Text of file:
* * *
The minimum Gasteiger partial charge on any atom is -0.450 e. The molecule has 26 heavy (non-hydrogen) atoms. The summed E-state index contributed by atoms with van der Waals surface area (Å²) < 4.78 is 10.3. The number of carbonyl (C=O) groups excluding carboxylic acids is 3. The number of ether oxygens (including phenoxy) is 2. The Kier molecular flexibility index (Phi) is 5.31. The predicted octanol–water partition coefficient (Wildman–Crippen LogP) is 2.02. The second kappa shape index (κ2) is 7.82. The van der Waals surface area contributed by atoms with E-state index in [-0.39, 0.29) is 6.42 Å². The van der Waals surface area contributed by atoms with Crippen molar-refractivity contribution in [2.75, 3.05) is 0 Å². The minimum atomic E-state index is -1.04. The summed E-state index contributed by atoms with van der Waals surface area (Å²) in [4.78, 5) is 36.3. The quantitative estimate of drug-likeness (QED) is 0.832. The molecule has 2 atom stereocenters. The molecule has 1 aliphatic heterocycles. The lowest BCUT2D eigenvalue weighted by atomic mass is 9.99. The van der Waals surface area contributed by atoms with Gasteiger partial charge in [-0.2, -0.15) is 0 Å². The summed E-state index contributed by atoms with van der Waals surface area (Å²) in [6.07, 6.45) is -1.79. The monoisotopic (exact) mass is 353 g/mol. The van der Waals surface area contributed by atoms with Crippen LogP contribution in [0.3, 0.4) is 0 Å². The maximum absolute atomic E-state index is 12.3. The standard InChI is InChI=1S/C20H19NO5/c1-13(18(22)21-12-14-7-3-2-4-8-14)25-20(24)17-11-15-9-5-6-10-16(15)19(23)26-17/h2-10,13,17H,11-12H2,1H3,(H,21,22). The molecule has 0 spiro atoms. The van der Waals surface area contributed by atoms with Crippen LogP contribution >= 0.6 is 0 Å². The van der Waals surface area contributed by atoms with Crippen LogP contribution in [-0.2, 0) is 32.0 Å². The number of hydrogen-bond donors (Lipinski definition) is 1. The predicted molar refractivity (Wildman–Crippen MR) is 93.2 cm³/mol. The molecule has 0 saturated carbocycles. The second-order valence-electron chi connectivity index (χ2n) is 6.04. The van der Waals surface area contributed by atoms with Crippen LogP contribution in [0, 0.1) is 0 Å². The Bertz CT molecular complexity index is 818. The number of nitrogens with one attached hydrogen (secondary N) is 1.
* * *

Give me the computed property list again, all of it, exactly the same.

The minimum Gasteiger partial charge on any atom is -0.450 e. The molecule has 26 heavy (non-hydrogen) atoms. The summed E-state index contributed by atoms with van der Waals surface area (Å²) < 4.78 is 10.3. The number of carbonyl (C=O) groups excluding carboxylic acids is 3. The number of ether oxygens (including phenoxy) is 2. The Kier molecular flexibility index (Phi) is 5.31. The predicted octanol–water partition coefficient (Wildman–Crippen LogP) is 2.02. The second kappa shape index (κ2) is 7.82. The van der Waals surface area contributed by atoms with E-state index in [-0.39, 0.29) is 6.42 Å². The van der Waals surface area contributed by atoms with Crippen molar-refractivity contribution in [2.75, 3.05) is 0 Å². The minimum atomic E-state index is -1.04. The summed E-state index contributed by atoms with van der Waals surface area (Å²) in [4.78, 5) is 36.3. The quantitative estimate of drug-likeness (QED) is 0.832. The molecule has 2 atom stereocenters. The molecule has 1 aliphatic heterocycles. The lowest BCUT2D eigenvalue weighted by atomic mass is 9.99. The van der Waals surface area contributed by atoms with Gasteiger partial charge in [-0.2, -0.15) is 0 Å². The summed E-state index contributed by atoms with van der Waals surface area (Å²) in [6.07, 6.45) is -1.79. The monoisotopic (exact) mass is 353 g/mol. The van der Waals surface area contributed by atoms with Crippen LogP contribution in [0.3, 0.4) is 0 Å². The maximum absolute atomic E-state index is 12.3. The standard InChI is InChI=1S/C20H19NO5/c1-13(18(22)21-12-14-7-3-2-4-8-14)25-20(24)17-11-15-9-5-6-10-16(15)19(23)26-17/h2-10,13,17H,11-12H2,1H3,(H,21,22). The molecule has 0 spiro atoms. The van der Waals surface area contributed by atoms with Crippen LogP contribution >= 0.6 is 0 Å². The van der Waals surface area contributed by atoms with Crippen LogP contribution in [-0.2, 0) is 32.0 Å². The number of hydrogen-bond donors (Lipinski definition) is 1. The predicted molar refractivity (Wildman–Crippen MR) is 93.2 cm³/mol. The molecule has 0 saturated carbocycles. The second-order valence-electron chi connectivity index (χ2n) is 6.04. The van der Waals surface area contributed by atoms with Crippen LogP contribution in [0, 0.1) is 0 Å². The Bertz CT molecular complexity index is 818. The number of nitrogens with one attached hydrogen (secondary N) is 1.